Recently on our DUI legal forum a user asked, “I have been on DUI probation for two months after my first DUI (driving under the influence) conviction. I recently violated my DUI probation, and I know the court has issued a bench warrant for my arrest. I am really scared. I do not want to go to jail. What should I do? What happens if I flee?”
What is probation?
While DUI offenders may consider probation a “get of jail free card,” it’s not. In fact, it’s simply the judge agreeing to allow a convicted offender to avoid jail or other penalties with the understanding that if the violator does not uphold the law and the terms of the probation they may be sent to jail or have to suffer the full consequences of their conviction.
For instance, if the offender violated the terms of the DUI probation (i.e. they fail to report to their probation officer, they failed a drug or alcohol test, they drove on a suspended license, they failed to attend alcohol and drug counseling, they failed to use an ignition interlock device, or they committed another violation) the judge may decide to enforce the penalties they withheld for the first DUI conviction.
In the State of Florida, for example, if your probation is revoked the court may be allowed to impose “any sentence which it might have originally imposed on the offender at sentencing.” So, if you had been charged with a first-time DUI and the statutory maximum for that charge was 180 days in jail, you might be sent to jail for the remaining days of your sentence.
What do I do if I violated my DUI probation?
If you have violated your DUI parole your parole officer will submit an Affidavit of Violation to the court. If the court agrees with the allegations and they believe there are reasonable grounds to issue a warrant, a bench warrant may be issued for your arrest.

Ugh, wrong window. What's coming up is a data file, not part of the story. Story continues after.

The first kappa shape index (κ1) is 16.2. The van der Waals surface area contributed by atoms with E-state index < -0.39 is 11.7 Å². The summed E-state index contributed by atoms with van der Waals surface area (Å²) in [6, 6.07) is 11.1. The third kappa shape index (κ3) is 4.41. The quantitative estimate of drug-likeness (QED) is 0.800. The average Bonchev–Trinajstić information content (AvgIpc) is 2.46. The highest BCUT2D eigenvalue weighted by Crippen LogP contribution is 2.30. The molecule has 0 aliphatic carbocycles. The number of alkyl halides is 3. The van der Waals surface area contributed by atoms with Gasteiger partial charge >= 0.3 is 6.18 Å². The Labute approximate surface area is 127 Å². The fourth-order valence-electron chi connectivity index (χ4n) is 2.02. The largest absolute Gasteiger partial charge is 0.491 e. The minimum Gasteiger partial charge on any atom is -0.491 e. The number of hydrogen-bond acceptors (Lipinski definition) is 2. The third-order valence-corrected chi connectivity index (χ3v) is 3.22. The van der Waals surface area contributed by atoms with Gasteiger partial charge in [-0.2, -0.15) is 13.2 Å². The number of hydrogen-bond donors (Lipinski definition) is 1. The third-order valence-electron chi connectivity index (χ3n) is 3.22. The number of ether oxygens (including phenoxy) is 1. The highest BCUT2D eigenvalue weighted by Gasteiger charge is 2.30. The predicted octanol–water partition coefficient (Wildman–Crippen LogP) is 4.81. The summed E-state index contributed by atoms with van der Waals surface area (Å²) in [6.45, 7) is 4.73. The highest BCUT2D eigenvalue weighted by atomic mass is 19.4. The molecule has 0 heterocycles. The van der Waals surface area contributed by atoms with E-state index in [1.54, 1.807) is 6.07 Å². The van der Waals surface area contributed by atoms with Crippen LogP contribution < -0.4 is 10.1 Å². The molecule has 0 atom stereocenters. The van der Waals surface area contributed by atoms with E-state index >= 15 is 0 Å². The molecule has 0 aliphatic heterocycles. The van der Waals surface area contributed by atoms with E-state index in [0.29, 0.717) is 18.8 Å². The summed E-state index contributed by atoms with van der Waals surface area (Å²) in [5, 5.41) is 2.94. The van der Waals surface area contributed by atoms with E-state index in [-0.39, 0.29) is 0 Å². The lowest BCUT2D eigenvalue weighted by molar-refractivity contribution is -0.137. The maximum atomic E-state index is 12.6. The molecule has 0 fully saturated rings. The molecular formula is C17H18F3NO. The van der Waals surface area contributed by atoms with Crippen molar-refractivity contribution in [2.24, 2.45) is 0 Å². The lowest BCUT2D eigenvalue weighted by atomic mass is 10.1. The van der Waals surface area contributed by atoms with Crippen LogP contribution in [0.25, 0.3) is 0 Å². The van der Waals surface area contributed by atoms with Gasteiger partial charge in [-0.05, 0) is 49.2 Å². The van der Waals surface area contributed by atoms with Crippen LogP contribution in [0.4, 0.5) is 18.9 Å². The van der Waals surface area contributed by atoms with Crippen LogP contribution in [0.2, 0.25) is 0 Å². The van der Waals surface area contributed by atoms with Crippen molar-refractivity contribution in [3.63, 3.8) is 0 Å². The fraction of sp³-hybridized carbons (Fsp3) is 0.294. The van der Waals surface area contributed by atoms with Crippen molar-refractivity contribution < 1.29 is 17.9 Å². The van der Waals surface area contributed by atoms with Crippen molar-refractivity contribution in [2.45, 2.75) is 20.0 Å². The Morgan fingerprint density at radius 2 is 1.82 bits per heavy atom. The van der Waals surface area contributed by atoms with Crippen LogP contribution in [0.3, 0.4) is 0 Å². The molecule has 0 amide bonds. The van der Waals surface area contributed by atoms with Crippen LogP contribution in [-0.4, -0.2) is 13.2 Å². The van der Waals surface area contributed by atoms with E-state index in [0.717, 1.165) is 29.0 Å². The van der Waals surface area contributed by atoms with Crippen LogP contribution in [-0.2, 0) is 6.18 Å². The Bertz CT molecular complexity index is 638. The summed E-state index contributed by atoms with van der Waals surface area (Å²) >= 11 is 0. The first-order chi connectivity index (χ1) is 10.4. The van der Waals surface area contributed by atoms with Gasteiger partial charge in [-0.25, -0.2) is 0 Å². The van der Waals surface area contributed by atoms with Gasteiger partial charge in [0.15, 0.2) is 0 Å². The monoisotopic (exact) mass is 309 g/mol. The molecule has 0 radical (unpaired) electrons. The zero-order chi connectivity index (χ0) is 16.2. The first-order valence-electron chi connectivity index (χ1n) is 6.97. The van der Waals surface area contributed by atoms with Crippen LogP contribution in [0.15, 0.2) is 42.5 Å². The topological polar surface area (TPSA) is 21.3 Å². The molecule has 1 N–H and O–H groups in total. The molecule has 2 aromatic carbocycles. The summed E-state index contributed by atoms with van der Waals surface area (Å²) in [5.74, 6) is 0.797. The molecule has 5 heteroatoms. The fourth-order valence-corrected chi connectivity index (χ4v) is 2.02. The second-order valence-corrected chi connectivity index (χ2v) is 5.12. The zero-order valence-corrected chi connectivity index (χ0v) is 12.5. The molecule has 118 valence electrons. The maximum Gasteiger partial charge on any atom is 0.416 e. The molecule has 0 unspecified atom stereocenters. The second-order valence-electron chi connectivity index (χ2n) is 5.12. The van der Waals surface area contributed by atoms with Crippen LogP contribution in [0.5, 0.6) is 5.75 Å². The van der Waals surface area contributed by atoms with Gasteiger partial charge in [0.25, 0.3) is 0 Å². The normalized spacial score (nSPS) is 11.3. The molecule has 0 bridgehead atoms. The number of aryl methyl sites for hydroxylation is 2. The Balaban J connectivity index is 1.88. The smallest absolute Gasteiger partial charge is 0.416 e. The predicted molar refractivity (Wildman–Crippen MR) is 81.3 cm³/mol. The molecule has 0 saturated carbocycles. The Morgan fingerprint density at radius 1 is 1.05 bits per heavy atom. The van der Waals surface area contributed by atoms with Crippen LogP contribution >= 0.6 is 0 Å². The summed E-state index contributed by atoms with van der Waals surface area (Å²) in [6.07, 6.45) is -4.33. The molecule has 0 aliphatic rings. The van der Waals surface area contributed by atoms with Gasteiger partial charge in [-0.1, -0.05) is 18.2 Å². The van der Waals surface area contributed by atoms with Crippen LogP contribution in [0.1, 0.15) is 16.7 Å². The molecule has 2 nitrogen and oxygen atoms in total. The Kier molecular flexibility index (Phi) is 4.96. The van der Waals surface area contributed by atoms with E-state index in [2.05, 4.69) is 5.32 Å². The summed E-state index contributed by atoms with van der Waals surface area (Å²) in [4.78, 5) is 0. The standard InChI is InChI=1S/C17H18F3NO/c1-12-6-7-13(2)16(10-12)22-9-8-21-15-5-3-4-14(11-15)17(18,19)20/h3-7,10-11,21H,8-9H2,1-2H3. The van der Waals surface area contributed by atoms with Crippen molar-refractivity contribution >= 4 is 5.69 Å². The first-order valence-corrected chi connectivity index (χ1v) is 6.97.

So, what do you do if a bench warrant has been issued for your arrest? Experts have several recommendations after the warrant has been issued. First, you may want to immediately contact a lawyer who can negotiate your voluntary surrender. In some cases, you may want to simply go to the police and voluntarily turn yourself in.
The good news is after the arraignment on the violation charge you will be entitled to an evidentiary hearing where the state will have to prove willful and substantial violation of supervision by competent evidence.
Fleeing the State for a probation violation
Running from probation and leaving the State is called absconding. Running is never a good idea. If they do catch you can expect your probation to be revoked and it’s likely you will be sent to jail.
Violating a DUI probation is a serious offense. In many cases if you avoided jail time with the first DUI conviction and were instead given probation you may be sent to jail. For this reason, if you have violated your probation in Jacksonville, Duval County, Clay County, or Nassau County Florida, it’s generally a good idea to talk to a DUI lawyer.
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